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Friday, February 16, 2007

Maud Gonne Loses Her Underwear - Horace's First Gossip Column


So Horace comes bounding out of Dead Beat's tool shed.


"I have it. I have it," he screams waving a sheet of paper above his head.


"What do you have" D.B. asks him, "apart from a major case of dementia?"


"My first literary gossip column sang of news, as will my very last. I did well and have a practice sword to prove it."


"Let's have a look," I say snatching it from his hand.


"At the start of 1898, 15yo James A Joyce (JAJ) was just coming down from a year of intense Catholic religious fervor, and turning just as passionately against the Church. He was probably working on a (lost) notebook of poems, titled Moods, and feeling very fin de si├Ęcle: "The spectacle of the world... filled him with such sudden despair as could be assuaged only by melancholy versifying":


I have consorted with vulgarity

And am indelibly marked with its fell kiss,

Meanly I lived upon casual charity

Eagerly drinking of the dregs of bliss.


Meanwhile 32 yo William Butler Yeats spent most of the winter of 1897-98 in London (where he'd taken an apartment in 1896, in order finally to lose his virginity) hosting a regular Monday night salon for his literary friends, taking hashish pills and pursuing magickal researches with the Order of the Golden Dawn.


Meanwhile Lady Agusta Gregory (who surely had secret designs on WBY though she was 13 years his senior) met with Maud Gonne who WBY was sweet on and jealously said, "instead of beauty I saw a death's head".


Off Maud goes to Paris and Yeats returned to London where he took mescaline-- supplied by Havelock Ellis-- trying to achieve astral communication with Maud in Paris.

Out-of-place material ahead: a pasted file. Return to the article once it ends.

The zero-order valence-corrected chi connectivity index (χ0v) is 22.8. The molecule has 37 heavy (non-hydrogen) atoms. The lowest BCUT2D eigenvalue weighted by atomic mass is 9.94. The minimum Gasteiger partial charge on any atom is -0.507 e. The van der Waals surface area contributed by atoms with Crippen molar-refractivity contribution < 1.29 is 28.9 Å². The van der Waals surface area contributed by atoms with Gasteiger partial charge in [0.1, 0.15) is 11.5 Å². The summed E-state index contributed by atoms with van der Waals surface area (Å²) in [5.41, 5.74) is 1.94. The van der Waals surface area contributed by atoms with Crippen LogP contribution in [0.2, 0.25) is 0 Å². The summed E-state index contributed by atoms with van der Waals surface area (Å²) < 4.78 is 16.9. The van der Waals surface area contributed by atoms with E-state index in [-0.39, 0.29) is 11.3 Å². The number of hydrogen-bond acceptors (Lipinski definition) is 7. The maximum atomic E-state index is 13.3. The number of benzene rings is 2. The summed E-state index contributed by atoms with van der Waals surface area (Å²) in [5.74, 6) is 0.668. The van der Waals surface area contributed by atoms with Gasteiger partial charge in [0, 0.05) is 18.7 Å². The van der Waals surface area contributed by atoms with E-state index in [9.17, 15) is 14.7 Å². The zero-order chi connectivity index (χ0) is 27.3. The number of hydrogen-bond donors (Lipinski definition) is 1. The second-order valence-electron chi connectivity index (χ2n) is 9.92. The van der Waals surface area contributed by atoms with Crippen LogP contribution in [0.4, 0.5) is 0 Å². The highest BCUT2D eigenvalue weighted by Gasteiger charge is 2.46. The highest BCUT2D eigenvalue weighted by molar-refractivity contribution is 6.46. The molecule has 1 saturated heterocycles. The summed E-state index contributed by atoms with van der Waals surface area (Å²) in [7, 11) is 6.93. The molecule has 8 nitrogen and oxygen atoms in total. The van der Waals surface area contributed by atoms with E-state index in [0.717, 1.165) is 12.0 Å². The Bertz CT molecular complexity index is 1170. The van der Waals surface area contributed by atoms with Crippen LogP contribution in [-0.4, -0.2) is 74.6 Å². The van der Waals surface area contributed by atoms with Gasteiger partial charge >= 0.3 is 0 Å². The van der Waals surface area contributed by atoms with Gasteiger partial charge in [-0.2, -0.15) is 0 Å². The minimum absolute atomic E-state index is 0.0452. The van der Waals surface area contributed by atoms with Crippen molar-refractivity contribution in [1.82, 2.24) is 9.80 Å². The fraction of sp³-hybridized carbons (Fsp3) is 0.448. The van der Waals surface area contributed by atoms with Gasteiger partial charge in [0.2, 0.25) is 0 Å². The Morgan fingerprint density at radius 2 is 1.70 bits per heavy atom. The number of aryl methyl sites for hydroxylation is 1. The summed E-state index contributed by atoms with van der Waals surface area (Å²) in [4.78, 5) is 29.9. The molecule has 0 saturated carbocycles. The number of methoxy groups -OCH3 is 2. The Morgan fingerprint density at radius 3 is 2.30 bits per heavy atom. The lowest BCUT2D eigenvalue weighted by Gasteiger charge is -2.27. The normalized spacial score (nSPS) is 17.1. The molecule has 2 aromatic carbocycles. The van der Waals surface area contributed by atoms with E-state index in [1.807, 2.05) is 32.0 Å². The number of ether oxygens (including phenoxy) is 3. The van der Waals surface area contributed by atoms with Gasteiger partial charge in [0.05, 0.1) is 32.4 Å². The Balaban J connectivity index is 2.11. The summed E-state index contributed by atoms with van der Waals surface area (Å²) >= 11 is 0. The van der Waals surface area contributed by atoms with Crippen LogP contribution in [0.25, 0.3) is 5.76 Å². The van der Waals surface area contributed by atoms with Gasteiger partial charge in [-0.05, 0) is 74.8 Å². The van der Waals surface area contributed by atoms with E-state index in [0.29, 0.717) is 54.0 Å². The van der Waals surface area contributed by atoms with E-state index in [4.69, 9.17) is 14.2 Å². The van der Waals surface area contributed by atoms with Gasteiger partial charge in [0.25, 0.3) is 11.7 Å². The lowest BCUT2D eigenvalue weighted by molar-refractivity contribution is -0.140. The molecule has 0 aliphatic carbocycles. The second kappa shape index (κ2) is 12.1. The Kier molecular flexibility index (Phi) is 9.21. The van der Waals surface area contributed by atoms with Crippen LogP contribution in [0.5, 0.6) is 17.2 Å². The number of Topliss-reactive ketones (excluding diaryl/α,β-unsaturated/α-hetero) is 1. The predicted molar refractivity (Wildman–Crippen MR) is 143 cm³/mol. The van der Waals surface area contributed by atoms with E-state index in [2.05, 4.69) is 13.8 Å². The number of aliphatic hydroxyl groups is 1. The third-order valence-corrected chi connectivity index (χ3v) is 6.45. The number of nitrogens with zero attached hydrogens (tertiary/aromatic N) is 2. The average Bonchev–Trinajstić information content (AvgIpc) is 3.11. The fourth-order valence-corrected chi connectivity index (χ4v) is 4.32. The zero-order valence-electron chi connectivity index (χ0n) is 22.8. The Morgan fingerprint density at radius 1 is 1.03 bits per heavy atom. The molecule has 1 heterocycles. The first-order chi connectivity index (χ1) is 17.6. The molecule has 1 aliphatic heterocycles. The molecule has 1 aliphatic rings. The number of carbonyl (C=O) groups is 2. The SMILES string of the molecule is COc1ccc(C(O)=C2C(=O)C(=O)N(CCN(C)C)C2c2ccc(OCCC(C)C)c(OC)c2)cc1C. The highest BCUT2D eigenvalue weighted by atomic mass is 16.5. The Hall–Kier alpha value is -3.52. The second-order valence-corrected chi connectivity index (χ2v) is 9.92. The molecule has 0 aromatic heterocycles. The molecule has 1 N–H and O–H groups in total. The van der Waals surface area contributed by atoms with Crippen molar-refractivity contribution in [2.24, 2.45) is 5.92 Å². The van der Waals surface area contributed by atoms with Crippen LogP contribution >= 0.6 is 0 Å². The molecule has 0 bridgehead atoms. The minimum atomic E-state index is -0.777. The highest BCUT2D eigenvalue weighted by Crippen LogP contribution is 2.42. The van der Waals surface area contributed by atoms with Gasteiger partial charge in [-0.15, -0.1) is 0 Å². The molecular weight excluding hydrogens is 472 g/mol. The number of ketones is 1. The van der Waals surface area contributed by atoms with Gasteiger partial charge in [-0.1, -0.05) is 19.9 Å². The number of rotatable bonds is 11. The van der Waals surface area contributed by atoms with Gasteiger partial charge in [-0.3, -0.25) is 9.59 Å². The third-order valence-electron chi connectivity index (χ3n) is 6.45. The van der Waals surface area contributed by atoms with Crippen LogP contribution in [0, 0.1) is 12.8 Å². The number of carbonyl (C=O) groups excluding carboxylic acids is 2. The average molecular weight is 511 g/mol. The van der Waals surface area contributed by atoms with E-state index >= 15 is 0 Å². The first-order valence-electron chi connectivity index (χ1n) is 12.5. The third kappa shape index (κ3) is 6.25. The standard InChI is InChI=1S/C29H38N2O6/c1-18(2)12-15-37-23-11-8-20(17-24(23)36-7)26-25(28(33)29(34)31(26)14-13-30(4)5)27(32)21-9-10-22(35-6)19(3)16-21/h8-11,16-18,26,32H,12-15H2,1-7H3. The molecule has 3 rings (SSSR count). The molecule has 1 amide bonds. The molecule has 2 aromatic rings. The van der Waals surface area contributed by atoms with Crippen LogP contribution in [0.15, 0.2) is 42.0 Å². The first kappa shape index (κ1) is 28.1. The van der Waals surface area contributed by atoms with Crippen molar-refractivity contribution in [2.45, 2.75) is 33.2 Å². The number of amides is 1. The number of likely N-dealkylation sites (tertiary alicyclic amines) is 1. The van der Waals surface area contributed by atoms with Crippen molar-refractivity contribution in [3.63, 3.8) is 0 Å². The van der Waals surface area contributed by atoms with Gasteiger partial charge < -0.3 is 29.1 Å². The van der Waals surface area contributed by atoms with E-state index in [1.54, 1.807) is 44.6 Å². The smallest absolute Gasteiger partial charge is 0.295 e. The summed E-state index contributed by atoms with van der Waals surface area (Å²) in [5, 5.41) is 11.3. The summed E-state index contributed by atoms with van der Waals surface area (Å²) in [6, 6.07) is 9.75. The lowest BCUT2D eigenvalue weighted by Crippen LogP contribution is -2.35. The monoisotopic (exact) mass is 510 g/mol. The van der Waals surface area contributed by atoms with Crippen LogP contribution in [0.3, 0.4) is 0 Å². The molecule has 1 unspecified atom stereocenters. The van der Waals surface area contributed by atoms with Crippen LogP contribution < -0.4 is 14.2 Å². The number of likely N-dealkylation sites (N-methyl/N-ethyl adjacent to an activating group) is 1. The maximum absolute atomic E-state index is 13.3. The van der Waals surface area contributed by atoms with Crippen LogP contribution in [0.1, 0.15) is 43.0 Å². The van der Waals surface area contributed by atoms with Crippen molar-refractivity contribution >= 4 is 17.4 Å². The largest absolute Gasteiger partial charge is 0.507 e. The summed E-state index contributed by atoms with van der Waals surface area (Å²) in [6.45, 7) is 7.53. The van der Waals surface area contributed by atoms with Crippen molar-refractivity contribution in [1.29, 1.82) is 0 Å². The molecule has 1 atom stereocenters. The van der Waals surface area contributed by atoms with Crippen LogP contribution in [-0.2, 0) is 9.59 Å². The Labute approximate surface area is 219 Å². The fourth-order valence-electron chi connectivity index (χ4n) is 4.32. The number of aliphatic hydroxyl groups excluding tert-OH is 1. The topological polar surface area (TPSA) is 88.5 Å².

Had I the heavens' embroidered cloths,

Enwrought with golden and silver light,

The blue and the dim and the dark cloths

Of night and light and the half light,

I would spread the cloths under your feet:

But I, being poor, have only my dreams;

I have spread my dreams under your feet;

Tread softly because you tread on my dreams.


Yeats had made no secret that Maud was his muse-- someone described the spectacle they presented on the street: "It is Maud Gonne and the Poet. She has a radiance as of sunlight. Yeats, that leopard of the moon, holds back in a leash a huge lion-colored Great Dane-- Maud Gonne's dog, Dagda."


But on 08 Dec 1898, after acknowledging their 'spiritual marriage' (and kissing him for the first time!) Maud traumatized WBY by finally telling him about her eight-year relationship with Millevoye, and of their two children (an infant son had died in 1891). On 18 Dec WBY would nonetheless propose to her, again, but she refused again: "I have a horror and terror of physical love."


Maud then returned to Paris, and WBY slunk off to Sligo, taking the hashish pills he relied on, to finish his new book of poems, The Wind Among the Reeds."


"Thats it, Horace? Your first Literary Gossip Column?"


"To some my satire seems too cutting, so extreme it violates the law..."


"It violates something that's for sure," I tell him. "Listen Horace, this is meant to be gossip, you know up to the minute slander. Jeez, Horace, Yeats is dead!"


"What exactly do you want Dead Beat?"


"Horace, Horace, Horace, at least Maud Gonne swinging her legs out of a taxi without her underwear on."

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